An in vitro study with human platelets demonstrated inhibition of arachidonic acid–induced platelet aggregation by an extract of bishop's weed. The mechanism, in part, was postulated to be caused by redirection of arachidonic acid from the cyclooxygenase to the lipoxygenase pathway, reducing thromboxane B2 formation. The same study showed antiaggregatory effects and alteration of arachidonic acid metabolism by the extract.39

Antitussive activity

The antitussive effects of aerosols using 2 different concentrations of aqueous and macerated bishop's weed extracts and carvacrol, codeine, and saline were tested in guinea pigs. The results documented a reduction in the number of coughs obtained with both concentrations of aqueous and macerated bishop's weed extracts and codeine (P < 0.001 for extracts and P < 0.01 for codeine). The antitussive effect was not associated with the main constituent carvacrol.22

Detoxification of aflatoxins

The seed extract of bishop's weed degraded and detoxified aflatoxin G1 up to 65%.40 The dialyzed extract was more effective degrading more than 90% of the toxin. Aflatoxins are highly toxic and carcinogenic to several animal species.

Hepatoprotective activity

A C. copticum seed extract given at 500 mg/kg orally for 2 days at 12-hour intervals protected rats from paracetamol 640 mg/kg and carbon tetrachloride or CCl4 150 mL/kg–induced rise in serum alkaline phosphatase and aminotransferases. The hepatoprotective activity was confirmed in mice with the same dose of seed extract preventing CCl4–induced prolongation in pentobarbital-induced sleeping time.20 Antioxidant activity may be a mechanism of action as documented by the protective effects of bishop's weed extract on hexachlorocyclohexane-induced oxidative stress and toxicity in rats.41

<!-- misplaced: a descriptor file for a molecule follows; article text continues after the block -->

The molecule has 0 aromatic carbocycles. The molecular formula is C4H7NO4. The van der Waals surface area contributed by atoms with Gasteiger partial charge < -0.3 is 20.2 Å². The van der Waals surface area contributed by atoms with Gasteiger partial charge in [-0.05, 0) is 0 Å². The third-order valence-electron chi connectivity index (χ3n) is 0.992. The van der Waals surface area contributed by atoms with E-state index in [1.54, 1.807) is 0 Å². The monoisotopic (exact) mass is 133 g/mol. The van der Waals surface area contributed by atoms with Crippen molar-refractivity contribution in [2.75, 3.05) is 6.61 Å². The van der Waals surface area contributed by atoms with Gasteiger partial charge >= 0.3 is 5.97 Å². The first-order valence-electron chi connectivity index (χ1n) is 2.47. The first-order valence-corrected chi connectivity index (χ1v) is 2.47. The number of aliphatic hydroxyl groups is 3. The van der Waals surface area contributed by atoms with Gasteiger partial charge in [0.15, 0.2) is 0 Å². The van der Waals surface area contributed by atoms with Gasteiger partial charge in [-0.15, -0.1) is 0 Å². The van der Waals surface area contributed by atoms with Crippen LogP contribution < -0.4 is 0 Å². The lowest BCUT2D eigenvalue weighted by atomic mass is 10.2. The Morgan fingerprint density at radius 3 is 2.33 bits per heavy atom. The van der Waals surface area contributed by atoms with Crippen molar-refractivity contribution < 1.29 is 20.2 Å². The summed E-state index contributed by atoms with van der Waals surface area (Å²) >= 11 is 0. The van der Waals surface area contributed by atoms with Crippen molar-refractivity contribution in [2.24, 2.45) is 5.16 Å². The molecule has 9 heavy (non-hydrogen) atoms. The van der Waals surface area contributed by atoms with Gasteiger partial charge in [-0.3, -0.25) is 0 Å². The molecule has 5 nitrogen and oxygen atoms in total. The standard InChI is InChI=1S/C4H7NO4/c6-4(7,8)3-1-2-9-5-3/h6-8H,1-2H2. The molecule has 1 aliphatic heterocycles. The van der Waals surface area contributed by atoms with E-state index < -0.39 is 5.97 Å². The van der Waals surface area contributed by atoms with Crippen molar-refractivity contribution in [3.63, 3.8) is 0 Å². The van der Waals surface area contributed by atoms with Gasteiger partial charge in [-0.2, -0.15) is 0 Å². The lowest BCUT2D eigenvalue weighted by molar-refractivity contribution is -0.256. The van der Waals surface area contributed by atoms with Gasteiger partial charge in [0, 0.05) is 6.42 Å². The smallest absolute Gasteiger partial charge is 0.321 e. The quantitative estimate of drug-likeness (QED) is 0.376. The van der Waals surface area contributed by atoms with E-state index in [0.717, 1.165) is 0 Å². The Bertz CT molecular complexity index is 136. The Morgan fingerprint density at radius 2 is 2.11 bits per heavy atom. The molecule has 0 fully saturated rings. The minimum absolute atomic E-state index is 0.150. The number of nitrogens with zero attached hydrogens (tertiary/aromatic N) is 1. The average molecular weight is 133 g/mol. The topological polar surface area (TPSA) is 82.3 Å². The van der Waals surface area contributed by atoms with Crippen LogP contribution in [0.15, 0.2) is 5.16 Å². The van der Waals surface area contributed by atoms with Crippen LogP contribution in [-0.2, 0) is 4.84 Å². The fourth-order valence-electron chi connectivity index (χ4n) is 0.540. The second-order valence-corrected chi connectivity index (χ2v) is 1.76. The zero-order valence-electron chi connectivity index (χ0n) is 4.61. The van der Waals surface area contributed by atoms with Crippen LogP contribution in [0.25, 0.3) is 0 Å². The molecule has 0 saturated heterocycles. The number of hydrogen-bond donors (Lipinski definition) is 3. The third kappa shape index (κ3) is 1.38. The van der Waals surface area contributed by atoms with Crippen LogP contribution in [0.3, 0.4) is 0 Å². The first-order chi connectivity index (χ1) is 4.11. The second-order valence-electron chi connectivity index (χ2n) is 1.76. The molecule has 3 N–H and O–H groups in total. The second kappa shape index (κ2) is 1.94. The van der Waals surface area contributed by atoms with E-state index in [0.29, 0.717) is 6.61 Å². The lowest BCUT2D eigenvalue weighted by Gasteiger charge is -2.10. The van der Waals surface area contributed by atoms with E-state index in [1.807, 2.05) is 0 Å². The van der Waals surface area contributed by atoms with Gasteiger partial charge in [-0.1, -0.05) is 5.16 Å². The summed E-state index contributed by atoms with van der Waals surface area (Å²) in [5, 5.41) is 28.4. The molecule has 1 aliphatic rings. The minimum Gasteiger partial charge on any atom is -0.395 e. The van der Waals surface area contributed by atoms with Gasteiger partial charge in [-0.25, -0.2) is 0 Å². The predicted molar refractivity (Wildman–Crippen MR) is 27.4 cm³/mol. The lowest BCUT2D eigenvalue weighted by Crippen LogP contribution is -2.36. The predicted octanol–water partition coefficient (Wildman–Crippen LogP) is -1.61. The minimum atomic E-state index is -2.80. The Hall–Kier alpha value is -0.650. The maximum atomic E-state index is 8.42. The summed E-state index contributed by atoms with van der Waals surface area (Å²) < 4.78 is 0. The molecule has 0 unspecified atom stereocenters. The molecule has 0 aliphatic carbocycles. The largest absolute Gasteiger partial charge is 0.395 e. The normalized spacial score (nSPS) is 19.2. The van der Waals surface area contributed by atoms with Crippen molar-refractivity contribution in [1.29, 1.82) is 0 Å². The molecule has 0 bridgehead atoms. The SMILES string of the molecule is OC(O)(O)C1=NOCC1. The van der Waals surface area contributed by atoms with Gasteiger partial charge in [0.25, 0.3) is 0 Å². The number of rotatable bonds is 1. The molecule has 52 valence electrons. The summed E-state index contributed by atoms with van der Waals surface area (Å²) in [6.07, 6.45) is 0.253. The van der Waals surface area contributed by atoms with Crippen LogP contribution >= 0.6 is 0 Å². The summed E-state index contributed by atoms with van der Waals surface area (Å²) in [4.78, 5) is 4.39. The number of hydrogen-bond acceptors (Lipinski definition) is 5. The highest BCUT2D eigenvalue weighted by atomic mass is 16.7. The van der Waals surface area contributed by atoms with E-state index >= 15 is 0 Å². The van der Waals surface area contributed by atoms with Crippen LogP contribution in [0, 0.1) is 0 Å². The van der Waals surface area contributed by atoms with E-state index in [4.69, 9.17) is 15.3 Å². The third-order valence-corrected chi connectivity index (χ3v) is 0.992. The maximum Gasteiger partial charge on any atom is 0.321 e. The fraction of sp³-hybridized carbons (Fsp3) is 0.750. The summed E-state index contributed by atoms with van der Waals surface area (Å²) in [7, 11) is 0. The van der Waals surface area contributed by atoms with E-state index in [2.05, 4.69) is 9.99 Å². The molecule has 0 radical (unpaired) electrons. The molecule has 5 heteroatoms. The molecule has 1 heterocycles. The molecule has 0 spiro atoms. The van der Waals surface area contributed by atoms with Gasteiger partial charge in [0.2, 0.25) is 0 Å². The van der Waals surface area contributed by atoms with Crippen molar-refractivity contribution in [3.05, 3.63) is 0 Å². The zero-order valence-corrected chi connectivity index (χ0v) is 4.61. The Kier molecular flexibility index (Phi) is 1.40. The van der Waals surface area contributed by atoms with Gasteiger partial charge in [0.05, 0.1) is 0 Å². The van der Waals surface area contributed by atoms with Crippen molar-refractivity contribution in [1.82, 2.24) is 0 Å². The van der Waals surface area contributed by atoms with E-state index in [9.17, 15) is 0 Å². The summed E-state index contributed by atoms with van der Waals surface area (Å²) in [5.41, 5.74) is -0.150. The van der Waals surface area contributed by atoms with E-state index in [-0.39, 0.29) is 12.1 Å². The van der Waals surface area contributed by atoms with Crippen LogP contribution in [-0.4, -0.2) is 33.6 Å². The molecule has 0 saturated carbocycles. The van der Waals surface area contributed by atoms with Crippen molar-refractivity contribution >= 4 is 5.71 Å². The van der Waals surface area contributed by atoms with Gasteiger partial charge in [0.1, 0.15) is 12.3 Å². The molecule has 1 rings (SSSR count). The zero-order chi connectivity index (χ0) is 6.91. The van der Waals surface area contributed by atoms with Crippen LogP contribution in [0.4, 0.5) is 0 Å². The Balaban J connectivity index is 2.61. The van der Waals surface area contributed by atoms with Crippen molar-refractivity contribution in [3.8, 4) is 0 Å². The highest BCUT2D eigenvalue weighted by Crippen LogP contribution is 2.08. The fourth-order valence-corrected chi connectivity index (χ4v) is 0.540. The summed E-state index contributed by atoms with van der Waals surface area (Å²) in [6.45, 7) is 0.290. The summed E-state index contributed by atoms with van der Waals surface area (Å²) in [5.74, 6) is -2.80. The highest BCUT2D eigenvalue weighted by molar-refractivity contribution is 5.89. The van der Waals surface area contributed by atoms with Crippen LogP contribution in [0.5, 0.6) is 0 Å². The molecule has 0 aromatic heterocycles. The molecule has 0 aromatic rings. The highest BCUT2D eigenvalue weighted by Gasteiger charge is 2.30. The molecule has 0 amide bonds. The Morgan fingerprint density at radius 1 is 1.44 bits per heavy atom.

Hypolipidemic activity

A review article documents how a dose of bishop's weed 2 g/kg powder and its equivalent methanol extract reduced total cholesterol, LDL-cholesterol, triglycerides, and total lipids in albino rabbits.2

Mosquitoes

Bishop's weed extracts have significant larvicidal potential against an Indian strain of dengue fever mosquito, Aedes aegypti L., with an LC50 value of 65.57 ppm.42, 43

Nematicidal activity

The pinewood nematode Bursaphelenchus xylophilus, which is responsible for pine wilt disease, causes substantial ecological and economical damage in Korean forests. Bishop's weed essential oils have nematicidal activities against the pinewood nematode. The exact mechanism of action is unclear.23, 24

Ophthalmic uses

A combination preparation containing bishop's weed was evaluated for efficacy and adverse reactions in ophthalmic conditions. The preparation was effective in acute conjunctivitis and dacrocystitis, as well as in postcataract surgery and conjunctival xerosis, with no adverse reactions reported.5

Spermicidal activity

In vitro studies document the spermicidal activity of bishop's weed essential oil by inhibiting sperm motility and damaging membrane integrity and DNA of human spermatozoa.3, 44

Termites

Bishop's weed essential oils have insecticidal activity against Japanese termites.45

Ticks